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Making Light & Brain Machines


I’ve looked at lucid dream induction devices before but there are also devices that can be used to aid meditation and elicit hallucinations, even to the extent people have compared these to psychedelic experiences from things like DMT. I think a lot of the claims are exaggerated but there is some science and data that validates user reports to show these tools may be quite useful.


From those that use light, there are primarily 2 types of mind machines available commercially: Ganzfeld Goggles and more ultra-bright stroboscopic lights that are mounted further away from the user. Ultimately, the science behind how both of these affect a user is based on the same principle and that is synchronicity. It is possible to synchronize brain frequencies to strobing lights or actually any other stimuli such as touch and sound. What is less understood is if this synchronisation corresponds directly to observations seen during meditation. I wanted to take a look at this in more detail myself. I am able to produce strong enough alpha signals in meditation that appear on the Muse EEG band I use sometimes so I wanted to see how a mind machine could compare to this in terms how I feel as well as some data comparisons to help validate.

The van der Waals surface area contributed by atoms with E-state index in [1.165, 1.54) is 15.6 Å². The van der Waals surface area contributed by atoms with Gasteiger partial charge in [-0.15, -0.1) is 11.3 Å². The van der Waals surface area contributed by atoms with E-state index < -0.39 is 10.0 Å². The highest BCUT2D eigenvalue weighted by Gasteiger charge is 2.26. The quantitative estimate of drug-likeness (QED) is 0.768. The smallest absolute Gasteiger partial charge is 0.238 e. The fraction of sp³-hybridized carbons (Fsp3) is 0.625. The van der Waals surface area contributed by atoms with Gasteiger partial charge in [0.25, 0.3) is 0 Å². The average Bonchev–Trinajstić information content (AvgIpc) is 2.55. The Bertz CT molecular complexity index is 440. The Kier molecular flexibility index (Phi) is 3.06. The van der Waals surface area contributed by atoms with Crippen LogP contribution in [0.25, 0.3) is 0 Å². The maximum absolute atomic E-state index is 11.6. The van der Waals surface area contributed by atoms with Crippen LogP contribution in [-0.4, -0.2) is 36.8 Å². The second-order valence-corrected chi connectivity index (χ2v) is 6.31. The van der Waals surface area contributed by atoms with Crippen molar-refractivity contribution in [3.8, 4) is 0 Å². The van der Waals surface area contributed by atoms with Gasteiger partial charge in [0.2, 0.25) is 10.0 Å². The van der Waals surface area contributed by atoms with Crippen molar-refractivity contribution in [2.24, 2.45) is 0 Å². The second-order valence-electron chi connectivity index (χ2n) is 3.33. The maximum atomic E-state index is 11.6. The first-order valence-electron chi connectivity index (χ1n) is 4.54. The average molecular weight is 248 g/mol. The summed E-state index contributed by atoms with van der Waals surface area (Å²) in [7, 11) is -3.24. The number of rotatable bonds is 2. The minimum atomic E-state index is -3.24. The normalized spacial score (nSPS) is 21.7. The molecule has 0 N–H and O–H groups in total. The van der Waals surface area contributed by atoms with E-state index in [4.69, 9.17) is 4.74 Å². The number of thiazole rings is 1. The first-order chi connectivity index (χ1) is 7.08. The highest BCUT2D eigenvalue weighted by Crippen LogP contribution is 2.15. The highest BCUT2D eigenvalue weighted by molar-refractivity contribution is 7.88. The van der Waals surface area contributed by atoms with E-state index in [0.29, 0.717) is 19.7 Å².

Available Options

Lucid Dream gear has always been pricey but Light Machines are on a whole different level. Just to give you an idea, here are some guide prices and options:

Image with Link to website

Product

Price

Notes



PandoraStar

>$5000

12 LEDs



​Ajna Light

hard to find exact prices but well over $5K from what I could find

5 LEDs



Lucia No3

home system is around $6500, practicioner around $12000?

​8 LEDs plus a central hallogen bulb



Enkidu Light Machine

around $2000-$3000

Higher number of LEDs than the above but not sure if they're as powerful

The smaller ganzfeld goggle based products are much cheaper at usually between $250-$500, they don’t use as powerful LEDs as the above but they don’t need to be because the light is right in front your face in a pair of glasses.